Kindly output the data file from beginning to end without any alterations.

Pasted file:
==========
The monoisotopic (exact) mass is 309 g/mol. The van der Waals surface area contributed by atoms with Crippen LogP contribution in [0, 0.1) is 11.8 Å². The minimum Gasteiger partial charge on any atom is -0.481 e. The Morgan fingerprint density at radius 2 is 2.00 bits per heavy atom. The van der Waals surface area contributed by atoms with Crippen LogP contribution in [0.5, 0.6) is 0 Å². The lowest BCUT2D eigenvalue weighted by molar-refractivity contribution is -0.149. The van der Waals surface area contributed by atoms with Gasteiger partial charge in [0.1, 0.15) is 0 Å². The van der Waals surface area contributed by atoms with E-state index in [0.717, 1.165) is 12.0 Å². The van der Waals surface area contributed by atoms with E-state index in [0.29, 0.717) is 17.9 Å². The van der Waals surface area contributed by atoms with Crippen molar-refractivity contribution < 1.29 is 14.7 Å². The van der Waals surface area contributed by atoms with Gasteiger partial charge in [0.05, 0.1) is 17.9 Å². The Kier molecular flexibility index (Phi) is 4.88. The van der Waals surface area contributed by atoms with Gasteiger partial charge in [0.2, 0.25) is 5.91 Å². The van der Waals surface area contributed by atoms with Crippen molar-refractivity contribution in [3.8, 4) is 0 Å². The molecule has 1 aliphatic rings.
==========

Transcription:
The monoisotopic (exact) mass is 309 g/mol. The van der Waals surface area contributed by atoms with Crippen LogP contribution in [0, 0.1) is 11.8 Å². The minimum Gasteiger partial charge on any atom is -0.481 e. The Morgan fingerprint density at radius 2 is 2.00 bits per heavy atom. The van der Waals surface area contributed by atoms with Crippen LogP contribution in [0.5, 0.6) is 0 Å². The lowest BCUT2D eigenvalue weighted by molar-refractivity contribution is -0.149. The van der Waals surface area contributed by atoms with Gasteiger partial charge in [0.1, 0.15) is 0 Å². The van der Waals surface area contributed by atoms with E-state index in [0.717, 1.165) is 12.0 Å². The van der Waals surface area contributed by atoms with E-state index in [0.29, 0.717) is 17.9 Å². The van der Waals surface area contributed by atoms with Crippen molar-refractivity contribution < 1.29 is 14.7 Å². The van der Waals surface area contributed by atoms with Gasteiger partial charge in [0.05, 0.1) is 17.9 Å². The Kier molecular flexibility index (Phi) is 4.88. The van der Waals surface area contributed by atoms with Gasteiger partial charge in [0.2, 0.25) is 5.91 Å². The van der Waals surface area contributed by atoms with Crippen molar-refractivity contribution in [3.8, 4) is 0 Å². The molecule has 1 aliphatic rings.